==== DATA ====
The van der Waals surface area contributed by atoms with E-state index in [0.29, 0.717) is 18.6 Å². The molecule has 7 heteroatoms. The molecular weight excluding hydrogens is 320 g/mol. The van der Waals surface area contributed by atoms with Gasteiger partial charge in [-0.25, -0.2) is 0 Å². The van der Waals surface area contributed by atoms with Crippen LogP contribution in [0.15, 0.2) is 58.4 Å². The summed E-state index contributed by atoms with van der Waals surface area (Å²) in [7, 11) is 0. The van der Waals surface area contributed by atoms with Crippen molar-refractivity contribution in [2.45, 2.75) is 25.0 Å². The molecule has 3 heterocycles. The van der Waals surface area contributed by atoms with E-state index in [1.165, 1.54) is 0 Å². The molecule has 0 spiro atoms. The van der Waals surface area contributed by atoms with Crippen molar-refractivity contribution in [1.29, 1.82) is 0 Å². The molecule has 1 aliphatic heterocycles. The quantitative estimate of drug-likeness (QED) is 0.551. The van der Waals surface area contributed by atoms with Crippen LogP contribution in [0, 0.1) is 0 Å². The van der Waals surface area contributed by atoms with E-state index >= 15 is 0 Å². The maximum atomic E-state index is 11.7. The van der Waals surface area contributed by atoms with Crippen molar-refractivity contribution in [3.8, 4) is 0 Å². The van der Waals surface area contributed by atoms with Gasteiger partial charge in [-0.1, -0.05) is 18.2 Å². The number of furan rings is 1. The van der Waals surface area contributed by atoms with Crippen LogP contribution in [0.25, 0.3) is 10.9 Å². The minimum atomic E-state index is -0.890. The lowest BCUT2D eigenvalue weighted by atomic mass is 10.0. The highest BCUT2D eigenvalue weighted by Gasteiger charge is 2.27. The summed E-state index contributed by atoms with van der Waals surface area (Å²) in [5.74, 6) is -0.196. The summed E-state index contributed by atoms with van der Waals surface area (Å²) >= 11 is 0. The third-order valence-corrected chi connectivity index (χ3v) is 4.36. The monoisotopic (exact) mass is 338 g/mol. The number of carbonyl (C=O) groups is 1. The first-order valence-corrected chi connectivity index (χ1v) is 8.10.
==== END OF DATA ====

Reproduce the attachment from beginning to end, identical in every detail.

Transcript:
The van der Waals surface area contributed by atoms with E-state index in [0.29, 0.717) is 18.6 Å². The molecule has 7 heteroatoms. The molecular weight excluding hydrogens is 320 g/mol. The van der Waals surface area contributed by atoms with Gasteiger partial charge in [-0.25, -0.2) is 0 Å². The van der Waals surface area contributed by atoms with Crippen LogP contribution in [0.15, 0.2) is 58.4 Å². The summed E-state index contributed by atoms with van der Waals surface area (Å²) in [7, 11) is 0. The van der Waals surface area contributed by atoms with Crippen molar-refractivity contribution in [2.45, 2.75) is 25.0 Å². The molecule has 3 heterocycles. The van der Waals surface area contributed by atoms with E-state index in [1.165, 1.54) is 0 Å². The molecule has 0 spiro atoms. The van der Waals surface area contributed by atoms with Crippen molar-refractivity contribution in [1.29, 1.82) is 0 Å². The molecule has 1 aliphatic heterocycles. The quantitative estimate of drug-likeness (QED) is 0.551. The van der Waals surface area contributed by atoms with Crippen LogP contribution in [0, 0.1) is 0 Å². The van der Waals surface area contributed by atoms with E-state index >= 15 is 0 Å². The maximum atomic E-state index is 11.7. The van der Waals surface area contributed by atoms with Crippen molar-refractivity contribution in [3.8, 4) is 0 Å². The van der Waals surface area contributed by atoms with Gasteiger partial charge in [-0.1, -0.05) is 18.2 Å². The number of furan rings is 1. The van der Waals surface area contributed by atoms with Crippen LogP contribution in [0.25, 0.3) is 10.9 Å². The minimum atomic E-state index is -0.890. The lowest BCUT2D eigenvalue weighted by atomic mass is 10.0. The highest BCUT2D eigenvalue weighted by Gasteiger charge is 2.27. The summed E-state index contributed by atoms with van der Waals surface area (Å²) in [5.74, 6) is -0.196. The summed E-state index contributed by atoms with van der Waals surface area (Å²) >= 11 is 0. The third-order valence-corrected chi connectivity index (χ3v) is 4.36. The monoisotopic (exact) mass is 338 g/mol. The number of carbonyl (C=O) groups is 1. The first-order valence-corrected chi connectivity index (χ1v) is 8.10.